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Chinese lawyer tells Crown to come clean to help detained staff

Mon, Dec 5, 1:49pm by Staff Writer

Almost seven weeks on from their arrest, a prominent Chinese lawyer whose firm has helped defend Australian businesspeople in high-profile cases has urged Crown Resorts to issue a clear confession to Chinese authorities to help improve the fate of the 18 Crown employees.

Of the 18 employees arrested, only one, Shanghai-based Jenny Jiang, whose role was as an administrative assistant and who has an American husband, appears to have been released on bail so far.

Last week, the Department of Foreign Affairs and Trade confirmed that the case involving the three Australian citizens employed by Crown who had been detained has moved into the “formal arrest” phase, which can take months of investigations before legal charges are laid.

DFAT said the three remain detained in Shanghai “on suspicion of gambling offences”.

It is believed the remaining 14 Chinese employees have also now been “formally arrested”.

A request for confirmation was made to the Public Security Ministry who did not respond.

The director of Hangzhou-based Capital Equity Legal Group, Chen Youxi said there were two principal ways in which Crown could improve the situation for its employees. He said: “A clear attitude will help. Crown needs to admit clearly to the Chinese authorities what it has done” and explain how it had gone about its business in the country.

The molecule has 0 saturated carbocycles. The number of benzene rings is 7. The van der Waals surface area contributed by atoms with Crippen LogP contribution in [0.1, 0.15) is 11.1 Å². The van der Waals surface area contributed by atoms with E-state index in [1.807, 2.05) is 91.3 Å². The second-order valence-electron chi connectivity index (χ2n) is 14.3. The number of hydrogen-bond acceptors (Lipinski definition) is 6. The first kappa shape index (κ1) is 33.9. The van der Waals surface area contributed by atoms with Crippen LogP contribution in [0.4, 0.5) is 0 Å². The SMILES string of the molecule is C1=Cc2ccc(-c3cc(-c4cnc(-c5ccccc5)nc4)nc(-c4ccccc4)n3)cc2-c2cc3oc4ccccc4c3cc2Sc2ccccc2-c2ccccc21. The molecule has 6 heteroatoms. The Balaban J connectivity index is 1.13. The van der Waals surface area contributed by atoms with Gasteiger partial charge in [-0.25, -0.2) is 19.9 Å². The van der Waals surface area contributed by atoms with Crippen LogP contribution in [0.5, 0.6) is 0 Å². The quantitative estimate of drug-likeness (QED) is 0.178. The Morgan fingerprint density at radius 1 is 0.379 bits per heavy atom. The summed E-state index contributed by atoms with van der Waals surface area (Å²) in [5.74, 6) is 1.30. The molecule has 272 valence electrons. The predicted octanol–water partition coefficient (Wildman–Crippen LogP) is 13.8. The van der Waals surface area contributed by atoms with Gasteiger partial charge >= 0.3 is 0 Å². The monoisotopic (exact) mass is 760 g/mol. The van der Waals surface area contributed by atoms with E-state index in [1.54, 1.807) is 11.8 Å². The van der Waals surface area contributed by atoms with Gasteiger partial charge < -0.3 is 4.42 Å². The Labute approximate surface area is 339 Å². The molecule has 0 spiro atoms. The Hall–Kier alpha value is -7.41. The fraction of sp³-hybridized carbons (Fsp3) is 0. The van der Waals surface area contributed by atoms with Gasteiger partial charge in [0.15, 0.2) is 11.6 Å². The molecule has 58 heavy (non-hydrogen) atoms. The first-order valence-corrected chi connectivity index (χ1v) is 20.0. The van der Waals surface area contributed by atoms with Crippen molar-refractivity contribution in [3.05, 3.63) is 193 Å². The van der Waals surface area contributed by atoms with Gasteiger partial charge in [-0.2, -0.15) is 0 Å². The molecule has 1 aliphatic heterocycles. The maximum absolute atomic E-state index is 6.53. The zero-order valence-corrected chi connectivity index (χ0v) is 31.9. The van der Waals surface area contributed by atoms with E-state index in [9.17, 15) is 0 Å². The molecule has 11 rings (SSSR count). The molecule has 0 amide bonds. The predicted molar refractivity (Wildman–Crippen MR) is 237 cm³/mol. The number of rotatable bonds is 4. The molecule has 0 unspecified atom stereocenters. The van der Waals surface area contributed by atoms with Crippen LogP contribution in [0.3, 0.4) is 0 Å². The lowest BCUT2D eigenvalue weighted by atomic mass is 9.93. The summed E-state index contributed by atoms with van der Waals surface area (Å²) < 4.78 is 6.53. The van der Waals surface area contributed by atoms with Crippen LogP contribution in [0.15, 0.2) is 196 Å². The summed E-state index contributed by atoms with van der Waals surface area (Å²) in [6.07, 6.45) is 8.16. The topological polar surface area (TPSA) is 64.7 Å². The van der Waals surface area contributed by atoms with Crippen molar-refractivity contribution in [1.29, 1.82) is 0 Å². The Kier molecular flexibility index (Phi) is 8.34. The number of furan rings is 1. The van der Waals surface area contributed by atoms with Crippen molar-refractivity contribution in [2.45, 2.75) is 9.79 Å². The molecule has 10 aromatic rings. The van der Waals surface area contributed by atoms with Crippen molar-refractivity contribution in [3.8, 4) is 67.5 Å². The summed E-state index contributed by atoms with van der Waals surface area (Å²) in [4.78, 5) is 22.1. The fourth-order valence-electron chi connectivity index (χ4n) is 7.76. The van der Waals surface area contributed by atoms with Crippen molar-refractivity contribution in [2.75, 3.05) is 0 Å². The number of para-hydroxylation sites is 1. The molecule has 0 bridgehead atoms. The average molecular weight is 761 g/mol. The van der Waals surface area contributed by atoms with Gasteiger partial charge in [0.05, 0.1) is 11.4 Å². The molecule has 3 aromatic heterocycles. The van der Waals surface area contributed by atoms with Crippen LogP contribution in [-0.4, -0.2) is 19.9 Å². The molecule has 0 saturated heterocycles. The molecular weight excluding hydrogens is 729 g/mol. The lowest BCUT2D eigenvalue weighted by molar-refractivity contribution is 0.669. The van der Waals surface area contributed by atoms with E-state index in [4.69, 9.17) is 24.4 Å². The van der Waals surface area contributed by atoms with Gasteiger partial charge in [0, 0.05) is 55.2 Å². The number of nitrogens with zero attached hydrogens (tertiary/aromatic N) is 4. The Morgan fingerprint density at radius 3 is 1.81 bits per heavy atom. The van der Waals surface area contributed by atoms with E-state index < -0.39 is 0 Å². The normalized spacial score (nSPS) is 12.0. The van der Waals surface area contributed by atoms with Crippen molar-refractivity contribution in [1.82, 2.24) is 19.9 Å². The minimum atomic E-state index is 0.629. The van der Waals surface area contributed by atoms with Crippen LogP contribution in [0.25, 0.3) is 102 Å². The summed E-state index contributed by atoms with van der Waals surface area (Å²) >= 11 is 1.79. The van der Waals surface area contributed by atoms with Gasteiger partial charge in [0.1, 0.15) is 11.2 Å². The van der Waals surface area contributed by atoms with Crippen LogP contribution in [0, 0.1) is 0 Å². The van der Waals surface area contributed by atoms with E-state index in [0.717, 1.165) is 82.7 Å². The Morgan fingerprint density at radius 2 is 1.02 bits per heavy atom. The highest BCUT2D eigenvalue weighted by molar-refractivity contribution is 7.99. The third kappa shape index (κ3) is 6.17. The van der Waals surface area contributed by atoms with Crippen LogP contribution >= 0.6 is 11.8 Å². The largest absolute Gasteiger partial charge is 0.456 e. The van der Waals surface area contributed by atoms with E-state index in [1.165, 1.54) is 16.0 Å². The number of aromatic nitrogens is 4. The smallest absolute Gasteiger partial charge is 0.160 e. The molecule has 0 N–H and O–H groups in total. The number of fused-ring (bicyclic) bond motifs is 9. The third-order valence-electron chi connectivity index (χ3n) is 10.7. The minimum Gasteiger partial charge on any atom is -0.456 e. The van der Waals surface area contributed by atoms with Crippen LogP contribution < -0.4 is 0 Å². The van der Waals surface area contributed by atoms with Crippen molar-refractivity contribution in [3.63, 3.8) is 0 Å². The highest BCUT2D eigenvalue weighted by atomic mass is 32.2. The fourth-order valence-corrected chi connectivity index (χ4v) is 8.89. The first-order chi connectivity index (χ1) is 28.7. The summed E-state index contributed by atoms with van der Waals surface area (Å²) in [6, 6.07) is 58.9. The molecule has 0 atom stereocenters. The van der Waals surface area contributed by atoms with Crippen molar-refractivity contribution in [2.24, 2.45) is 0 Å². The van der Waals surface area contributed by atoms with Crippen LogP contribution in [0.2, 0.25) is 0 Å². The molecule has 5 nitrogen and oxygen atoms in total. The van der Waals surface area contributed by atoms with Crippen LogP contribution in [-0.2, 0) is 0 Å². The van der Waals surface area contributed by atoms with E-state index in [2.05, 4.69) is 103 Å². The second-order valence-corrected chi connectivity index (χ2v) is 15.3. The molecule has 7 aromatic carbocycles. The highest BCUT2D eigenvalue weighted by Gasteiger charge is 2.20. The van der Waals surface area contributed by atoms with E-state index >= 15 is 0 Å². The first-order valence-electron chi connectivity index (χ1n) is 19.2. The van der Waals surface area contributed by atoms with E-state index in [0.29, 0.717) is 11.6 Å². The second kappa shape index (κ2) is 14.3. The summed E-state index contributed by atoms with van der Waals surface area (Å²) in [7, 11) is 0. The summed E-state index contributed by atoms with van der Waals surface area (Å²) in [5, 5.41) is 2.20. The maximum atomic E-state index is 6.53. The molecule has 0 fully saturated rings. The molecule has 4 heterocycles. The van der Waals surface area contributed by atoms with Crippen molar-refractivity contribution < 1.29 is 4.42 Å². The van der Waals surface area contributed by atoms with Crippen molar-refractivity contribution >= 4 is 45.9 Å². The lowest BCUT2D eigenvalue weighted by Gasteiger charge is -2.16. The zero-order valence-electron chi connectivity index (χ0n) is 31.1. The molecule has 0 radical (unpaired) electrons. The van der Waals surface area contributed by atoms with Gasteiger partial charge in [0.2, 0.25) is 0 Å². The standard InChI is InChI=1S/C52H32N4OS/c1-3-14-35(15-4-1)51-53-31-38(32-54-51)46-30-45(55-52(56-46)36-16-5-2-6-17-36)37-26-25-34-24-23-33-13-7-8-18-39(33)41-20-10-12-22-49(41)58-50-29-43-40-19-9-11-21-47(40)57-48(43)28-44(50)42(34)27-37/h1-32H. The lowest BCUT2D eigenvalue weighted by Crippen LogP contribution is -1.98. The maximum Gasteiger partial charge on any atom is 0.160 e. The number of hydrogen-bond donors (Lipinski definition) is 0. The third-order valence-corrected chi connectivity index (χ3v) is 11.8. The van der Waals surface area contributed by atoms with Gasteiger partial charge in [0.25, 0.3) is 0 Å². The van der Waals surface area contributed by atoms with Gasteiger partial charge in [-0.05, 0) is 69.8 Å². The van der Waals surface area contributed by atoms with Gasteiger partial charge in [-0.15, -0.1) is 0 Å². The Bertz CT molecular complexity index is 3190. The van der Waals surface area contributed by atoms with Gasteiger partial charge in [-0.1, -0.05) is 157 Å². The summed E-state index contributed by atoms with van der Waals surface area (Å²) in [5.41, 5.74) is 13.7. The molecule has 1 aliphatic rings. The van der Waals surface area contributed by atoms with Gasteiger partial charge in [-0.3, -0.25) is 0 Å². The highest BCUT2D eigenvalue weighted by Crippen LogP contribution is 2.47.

Mr Chen’s firm led the defence of Australian businesspeople Matthew Ng and Charlotte Chou, both of whom are now living in Australia after about six years of detention.

“A promise that it will not in the future cross the line” in the “grey zone” between what was permitted by casino resort companies and what was not could also help, he said.

“It also needs to hire good lawyers to defend its employees.”

Shanghai law firm, Leezhao are leading the defence of the Crown employees, some of whom have also engaged separate lawyers to represent their interests. Lee­zhao has previously focused on corporate cases.

The firm have refused to make any contact with media to explain the plight of those arrested or to explain the extent of its own attempts to ameliorate their situation.

Mr Chen said it would prove helpful for a law firm in such a situation to communicate openly to media about a case, including core information about those arrested.

Mr Chen stated that they (the Chinese government) simply wanted to close down gambling and supporting activities.

Crown’s persistence in conducting business in China in the face of official warnings has seen the board come under increasing attack from shareholders.

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